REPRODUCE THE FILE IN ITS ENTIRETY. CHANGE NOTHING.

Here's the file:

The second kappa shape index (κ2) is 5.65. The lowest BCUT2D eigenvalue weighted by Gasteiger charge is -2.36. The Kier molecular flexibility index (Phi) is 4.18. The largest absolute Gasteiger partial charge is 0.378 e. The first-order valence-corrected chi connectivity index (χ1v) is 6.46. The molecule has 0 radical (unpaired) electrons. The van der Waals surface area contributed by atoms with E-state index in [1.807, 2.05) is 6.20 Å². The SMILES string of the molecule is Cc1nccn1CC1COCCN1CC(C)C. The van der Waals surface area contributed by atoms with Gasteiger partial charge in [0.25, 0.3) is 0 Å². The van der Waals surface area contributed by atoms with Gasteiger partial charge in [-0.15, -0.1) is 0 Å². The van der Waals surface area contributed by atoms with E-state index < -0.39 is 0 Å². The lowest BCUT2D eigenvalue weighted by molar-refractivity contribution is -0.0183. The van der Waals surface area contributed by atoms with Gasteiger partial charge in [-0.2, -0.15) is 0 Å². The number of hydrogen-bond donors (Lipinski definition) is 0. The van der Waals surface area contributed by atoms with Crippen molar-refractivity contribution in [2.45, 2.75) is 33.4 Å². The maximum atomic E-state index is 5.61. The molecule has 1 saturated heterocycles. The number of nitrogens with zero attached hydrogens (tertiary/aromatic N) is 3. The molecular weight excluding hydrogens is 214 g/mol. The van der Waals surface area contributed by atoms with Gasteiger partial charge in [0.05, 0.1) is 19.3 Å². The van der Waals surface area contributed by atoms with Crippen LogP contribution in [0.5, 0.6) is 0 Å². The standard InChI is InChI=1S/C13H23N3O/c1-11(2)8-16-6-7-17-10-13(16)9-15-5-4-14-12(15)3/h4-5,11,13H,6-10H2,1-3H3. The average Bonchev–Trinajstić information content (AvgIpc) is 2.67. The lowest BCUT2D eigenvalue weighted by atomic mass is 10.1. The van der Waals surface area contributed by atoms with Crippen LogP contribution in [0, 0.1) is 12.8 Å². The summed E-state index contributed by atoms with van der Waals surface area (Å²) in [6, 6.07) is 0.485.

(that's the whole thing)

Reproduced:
The second kappa shape index (κ2) is 5.65. The lowest BCUT2D eigenvalue weighted by Gasteiger charge is -2.36. The Kier molecular flexibility index (Phi) is 4.18. The largest absolute Gasteiger partial charge is 0.378 e. The first-order valence-corrected chi connectivity index (χ1v) is 6.46. The molecule has 0 radical (unpaired) electrons. The van der Waals surface area contributed by atoms with E-state index in [1.807, 2.05) is 6.20 Å². The SMILES string of the molecule is Cc1nccn1CC1COCCN1CC(C)C. The van der Waals surface area contributed by atoms with Gasteiger partial charge in [0.25, 0.3) is 0 Å². The van der Waals surface area contributed by atoms with Gasteiger partial charge in [-0.15, -0.1) is 0 Å². The van der Waals surface area contributed by atoms with E-state index < -0.39 is 0 Å². The lowest BCUT2D eigenvalue weighted by molar-refractivity contribution is -0.0183. The van der Waals surface area contributed by atoms with Gasteiger partial charge in [-0.2, -0.15) is 0 Å². The number of hydrogen-bond donors (Lipinski definition) is 0. The van der Waals surface area contributed by atoms with Crippen molar-refractivity contribution in [2.45, 2.75) is 33.4 Å². The maximum atomic E-state index is 5.61. The molecule has 1 saturated heterocycles. The number of nitrogens with zero attached hydrogens (tertiary/aromatic N) is 3. The molecular weight excluding hydrogens is 214 g/mol. The van der Waals surface area contributed by atoms with Gasteiger partial charge in [0.05, 0.1) is 19.3 Å². The van der Waals surface area contributed by atoms with Crippen LogP contribution in [0.5, 0.6) is 0 Å². The standard InChI is InChI=1S/C13H23N3O/c1-11(2)8-16-6-7-17-10-13(16)9-15-5-4-14-12(15)3/h4-5,11,13H,6-10H2,1-3H3. The average Bonchev–Trinajstić information content (AvgIpc) is 2.67. The lowest BCUT2D eigenvalue weighted by atomic mass is 10.1. The van der Waals surface area contributed by atoms with Crippen LogP contribution in [0, 0.1) is 12.8 Å². The summed E-state index contributed by atoms with van der Waals surface area (Å²) in [6, 6.07) is 0.485.